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Trip Report Sparkling Asheville weekend: trip report

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The protracted drought meant gloriously clear weather all weekend, from 45 at night to 81 by day, with an occasional, refreshing breeze. You could see forever, including a wonderful moonrise..

Lodging: Stayed at the impressive Albemarle Inn, a large Georgian mansion, once used as a rooming house where Bartok stayed and wrote his "Asheville Concerto," now an upscale B&B. http://www.albemarleinn.com/ Its garden is lovely. and the location is in the historic area skirting the august (and sometimes over-the-top) Grove Park Inn. FYI: You can walk from the Albemarle up to the Grove Park Inn if you know the 'back way' -- it's an uphill walk of about 15 minutes you don't want to do in the dark without sidewalks, but it's pleasant enough by day.

The Albemarle rooms are exhaustively decorated, as you can see from the website, and the overall impression is elegant, although in a few areas we discovered some slightly 'cut corners' with details like shades and lamps. We were in Bartok's Retreat, on the third floor, one of the only 2 rooms with 2 beds -- there's a little alcove with just enough room for a twin bed and teeny night table, which was fine for me. The bathroom is challenging, as the innkeeper had warned at the time of booking. The shower ceiling slopes from about 5' to 5'10", with the controls buried under billows of fancy shower curtains, and apparently it's on the end of the hot-water line. If you're the last to shower before the breakfast hour, you're going to find it tepid at best. The mirror over the sink is too low to shave in, the mirror over the vanity table is too high for a seated person to see into. Nonetheless, there's a nice view of mountains beyond trees from the third floor, while the second-floor rooms are a tad better appointed.

Breakfasts are a congenial time on a lovely sun porch that was just a tad nippy on a chilly morning, but still very pleasant. They are generally good if filling, a different (fixed) menu every day. We missed their trademark eggs in potato baskets but had stuffed French Toast (Sat.) and frittata (Sun.) They actually do best with the fruit preparations before the main "entree."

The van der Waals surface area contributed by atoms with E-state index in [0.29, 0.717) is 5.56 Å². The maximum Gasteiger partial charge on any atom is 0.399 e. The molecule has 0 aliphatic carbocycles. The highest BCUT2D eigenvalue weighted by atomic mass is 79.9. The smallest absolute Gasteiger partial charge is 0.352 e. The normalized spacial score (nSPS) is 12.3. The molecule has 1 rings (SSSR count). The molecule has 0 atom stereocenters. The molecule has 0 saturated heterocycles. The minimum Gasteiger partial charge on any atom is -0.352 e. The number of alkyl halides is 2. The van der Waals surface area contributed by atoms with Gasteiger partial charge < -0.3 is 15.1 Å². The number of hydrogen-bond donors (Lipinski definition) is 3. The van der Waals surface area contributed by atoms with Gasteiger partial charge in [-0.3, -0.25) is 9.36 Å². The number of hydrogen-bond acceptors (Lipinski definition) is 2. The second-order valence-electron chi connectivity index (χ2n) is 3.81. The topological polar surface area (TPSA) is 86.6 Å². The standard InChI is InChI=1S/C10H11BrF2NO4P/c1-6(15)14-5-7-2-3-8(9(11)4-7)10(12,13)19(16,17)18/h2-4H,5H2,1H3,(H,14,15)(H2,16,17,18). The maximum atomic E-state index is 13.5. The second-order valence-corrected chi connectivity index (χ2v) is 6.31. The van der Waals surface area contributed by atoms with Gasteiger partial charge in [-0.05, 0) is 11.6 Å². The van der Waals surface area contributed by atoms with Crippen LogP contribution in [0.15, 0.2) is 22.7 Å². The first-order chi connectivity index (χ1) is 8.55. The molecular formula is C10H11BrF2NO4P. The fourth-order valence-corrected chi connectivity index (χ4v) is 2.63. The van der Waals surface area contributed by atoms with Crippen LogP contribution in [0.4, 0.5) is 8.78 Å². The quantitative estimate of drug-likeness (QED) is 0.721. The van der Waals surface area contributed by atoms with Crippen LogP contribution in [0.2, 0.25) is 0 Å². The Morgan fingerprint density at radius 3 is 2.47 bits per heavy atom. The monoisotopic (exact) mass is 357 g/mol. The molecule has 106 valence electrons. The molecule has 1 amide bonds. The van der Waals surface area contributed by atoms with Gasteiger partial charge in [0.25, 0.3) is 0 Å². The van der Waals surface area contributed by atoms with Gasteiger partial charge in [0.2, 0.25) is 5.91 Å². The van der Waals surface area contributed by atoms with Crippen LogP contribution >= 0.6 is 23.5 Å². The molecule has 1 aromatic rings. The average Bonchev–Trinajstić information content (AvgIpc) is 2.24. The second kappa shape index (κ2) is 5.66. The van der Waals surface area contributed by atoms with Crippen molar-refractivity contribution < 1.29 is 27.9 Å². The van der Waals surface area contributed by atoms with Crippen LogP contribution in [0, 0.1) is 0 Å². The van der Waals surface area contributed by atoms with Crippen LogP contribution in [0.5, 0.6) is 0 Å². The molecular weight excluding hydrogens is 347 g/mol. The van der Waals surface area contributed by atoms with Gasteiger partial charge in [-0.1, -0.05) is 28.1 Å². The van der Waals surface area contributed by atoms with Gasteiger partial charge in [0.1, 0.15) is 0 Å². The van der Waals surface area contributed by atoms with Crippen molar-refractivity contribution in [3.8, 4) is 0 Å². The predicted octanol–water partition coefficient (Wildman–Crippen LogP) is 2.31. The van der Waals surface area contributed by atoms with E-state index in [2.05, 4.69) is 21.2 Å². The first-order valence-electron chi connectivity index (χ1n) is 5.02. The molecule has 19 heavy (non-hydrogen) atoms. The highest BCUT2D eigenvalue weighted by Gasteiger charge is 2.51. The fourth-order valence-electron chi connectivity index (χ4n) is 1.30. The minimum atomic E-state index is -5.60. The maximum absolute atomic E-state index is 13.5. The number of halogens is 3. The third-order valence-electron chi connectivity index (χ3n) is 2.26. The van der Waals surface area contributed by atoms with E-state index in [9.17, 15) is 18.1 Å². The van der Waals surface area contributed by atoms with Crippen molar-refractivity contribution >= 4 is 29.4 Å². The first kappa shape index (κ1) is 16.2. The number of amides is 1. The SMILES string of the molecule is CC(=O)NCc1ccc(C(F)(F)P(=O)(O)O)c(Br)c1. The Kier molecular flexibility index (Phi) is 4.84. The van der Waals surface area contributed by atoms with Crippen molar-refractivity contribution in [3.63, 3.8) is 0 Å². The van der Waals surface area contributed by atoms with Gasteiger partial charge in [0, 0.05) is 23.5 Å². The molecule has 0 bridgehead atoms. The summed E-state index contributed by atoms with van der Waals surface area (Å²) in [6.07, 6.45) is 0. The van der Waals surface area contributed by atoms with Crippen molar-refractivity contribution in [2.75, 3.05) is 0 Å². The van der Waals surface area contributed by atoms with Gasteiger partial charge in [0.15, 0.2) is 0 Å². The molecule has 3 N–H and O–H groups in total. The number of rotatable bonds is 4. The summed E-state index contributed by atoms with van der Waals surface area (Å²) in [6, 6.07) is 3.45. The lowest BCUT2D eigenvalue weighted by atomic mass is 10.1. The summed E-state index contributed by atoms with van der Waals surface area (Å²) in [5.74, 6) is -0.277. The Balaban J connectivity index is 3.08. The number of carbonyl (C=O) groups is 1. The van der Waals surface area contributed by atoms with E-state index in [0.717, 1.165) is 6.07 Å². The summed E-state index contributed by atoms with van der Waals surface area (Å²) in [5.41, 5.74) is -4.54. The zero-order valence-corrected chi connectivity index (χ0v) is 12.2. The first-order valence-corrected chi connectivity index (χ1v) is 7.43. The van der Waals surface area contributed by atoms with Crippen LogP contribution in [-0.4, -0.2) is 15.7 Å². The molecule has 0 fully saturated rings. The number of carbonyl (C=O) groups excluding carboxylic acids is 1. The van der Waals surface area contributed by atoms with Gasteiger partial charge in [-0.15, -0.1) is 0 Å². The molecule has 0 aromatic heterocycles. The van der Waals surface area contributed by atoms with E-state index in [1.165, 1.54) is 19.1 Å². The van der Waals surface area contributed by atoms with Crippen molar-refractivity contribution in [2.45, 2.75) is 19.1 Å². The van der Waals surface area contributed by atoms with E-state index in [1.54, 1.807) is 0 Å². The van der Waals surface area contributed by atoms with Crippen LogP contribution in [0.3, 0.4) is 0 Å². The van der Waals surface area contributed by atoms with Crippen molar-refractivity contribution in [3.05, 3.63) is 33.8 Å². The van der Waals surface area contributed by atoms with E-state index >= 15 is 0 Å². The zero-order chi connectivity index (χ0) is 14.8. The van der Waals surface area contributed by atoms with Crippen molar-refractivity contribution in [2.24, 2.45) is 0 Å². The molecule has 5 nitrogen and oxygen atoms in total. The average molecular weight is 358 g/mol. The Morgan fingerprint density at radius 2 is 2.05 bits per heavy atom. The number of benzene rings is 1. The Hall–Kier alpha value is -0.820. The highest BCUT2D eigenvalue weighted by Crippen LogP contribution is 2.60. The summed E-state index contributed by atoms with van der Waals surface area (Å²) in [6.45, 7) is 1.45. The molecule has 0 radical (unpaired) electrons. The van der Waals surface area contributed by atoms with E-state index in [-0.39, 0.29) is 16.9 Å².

Next time: Will try one of the other B&Bs for variety, esp. the ones up in the Montford area, OR spend less to stay in a standard motel so we can really have the freedom to enjoy the downtown breakfasts. FYI: Albermarle's prices are, at least for us, well up in the 'special occasion' realm, reflecting its 'select registry' status.

Restaurants: We had dinner Fri. at Bouchon, a French bistro downtown, which was slow and came up a little short, although the appetizer fondue was perfect and should have been all we ordered. The soup (supposedly a garlic-vegetable) was half-heated and with just a memory of garlic. Etc. Think you're best off eating at the bar with a glass of nice wine and one or two appetizers there. Next time: we'll try Table, Limones, or Zambra, based on recommendations from other B&B guests.

Sat. dinner at Horizons at Grove Park Inn. This is their fine dining-and-intimidation restaurant, where one is supposed to genuflect (wearing jacket and tie or the family diamonds), but I will say the view was spectacular -- we watched the sunset from our table. They'd lost our reservation (made 6 wks. ahead in detail, mentioning an important occasion, date and time verified twice, but not, it turns out, directly with the restaurant; so be forewarned: if you call for a reservation and get switched to the general reservations number, rather than the restaurant, the information may get dropped before it gets to the restaurant). The menu holds you to a priz-fixe four-course dinner, and as often happens in ultra-fine-dining places, the appetizers and desserts outclass the entrees. All was in the very-good range or better, but the prices definitely fall into the 'surcharge for name and location' category. Next time: we'll eat on the Sunset Terrace, pay less, eat a a la carte, and get the same view.

Activities/sights: Started Sat. morning at the don't-miss Folk Art Center ca. mile marker 380 on the Blue Ridge Pkway, right near the access from rte. 70 ' excellent quality crafts, esp. wood, weaving, and ceramics, not exactly cheap but all in all a better value that some of the shops in Biltmore Village or downtown. Drove then about 23 miles up the increasingly scenic stretch of the Parkway to Craggy Garden lookouts and climbed ' puff puff puff ' to the top of the lookout there, via .7 mile 'moderate' trail through rhododendrons. That's about like .7 mi. going up stairs, but the 360-degree view is unarguably spectacular. Then we drove back down the Pkway past Asheville to the exit for the NC Arboretum and were blown away by the bonsai exhibit there ' worth the drive and the $6. admission! Otherwise, it was a matter of puttering around the downtown area, getting coffee, tea or chocolate at Izzie's, brunch at one of the great places tucked among the streets, poking through second-hand bookstores and antique shops, and admiring the life of this university-tourist-historic-business city.

(About Biltmore: we've "done" it at Thanksgiving but would have liked to visit the gardens or eat at the Inn this time, but nooooooo, you still have to pay the full $49/pp admission fee just to get in the gate, whether or not you enter the house. Nope.)

I repeat, I think Fodors gives short shrift to this lovely, lively city in its on-line guides.

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